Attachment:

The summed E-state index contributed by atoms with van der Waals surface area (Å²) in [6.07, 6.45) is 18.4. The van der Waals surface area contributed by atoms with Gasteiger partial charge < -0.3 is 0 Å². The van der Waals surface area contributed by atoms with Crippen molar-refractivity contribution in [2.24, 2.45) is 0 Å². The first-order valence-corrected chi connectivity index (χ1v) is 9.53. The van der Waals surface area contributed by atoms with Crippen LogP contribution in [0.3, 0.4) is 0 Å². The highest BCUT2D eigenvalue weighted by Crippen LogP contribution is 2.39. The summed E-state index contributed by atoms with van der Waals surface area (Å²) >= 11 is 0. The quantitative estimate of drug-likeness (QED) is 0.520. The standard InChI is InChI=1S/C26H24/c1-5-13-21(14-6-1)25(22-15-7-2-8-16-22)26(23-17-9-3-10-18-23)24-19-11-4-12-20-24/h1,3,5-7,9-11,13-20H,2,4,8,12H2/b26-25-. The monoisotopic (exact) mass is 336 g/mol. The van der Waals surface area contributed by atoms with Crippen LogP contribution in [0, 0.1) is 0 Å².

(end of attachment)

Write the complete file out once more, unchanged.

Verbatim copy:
The summed E-state index contributed by atoms with van der Waals surface area (Å²) in [6.07, 6.45) is 18.4. The van der Waals surface area contributed by atoms with Gasteiger partial charge < -0.3 is 0 Å². The van der Waals surface area contributed by atoms with Crippen molar-refractivity contribution in [2.24, 2.45) is 0 Å². The first-order valence-corrected chi connectivity index (χ1v) is 9.53. The van der Waals surface area contributed by atoms with Crippen LogP contribution in [0.3, 0.4) is 0 Å². The highest BCUT2D eigenvalue weighted by Crippen LogP contribution is 2.39. The summed E-state index contributed by atoms with van der Waals surface area (Å²) >= 11 is 0. The quantitative estimate of drug-likeness (QED) is 0.520. The standard InChI is InChI=1S/C26H24/c1-5-13-21(14-6-1)25(22-15-7-2-8-16-22)26(23-17-9-3-10-18-23)24-19-11-4-12-20-24/h1,3,5-7,9-11,13-20H,2,4,8,12H2/b26-25-. The monoisotopic (exact) mass is 336 g/mol. The van der Waals surface area contributed by atoms with Crippen LogP contribution in [0, 0.1) is 0 Å².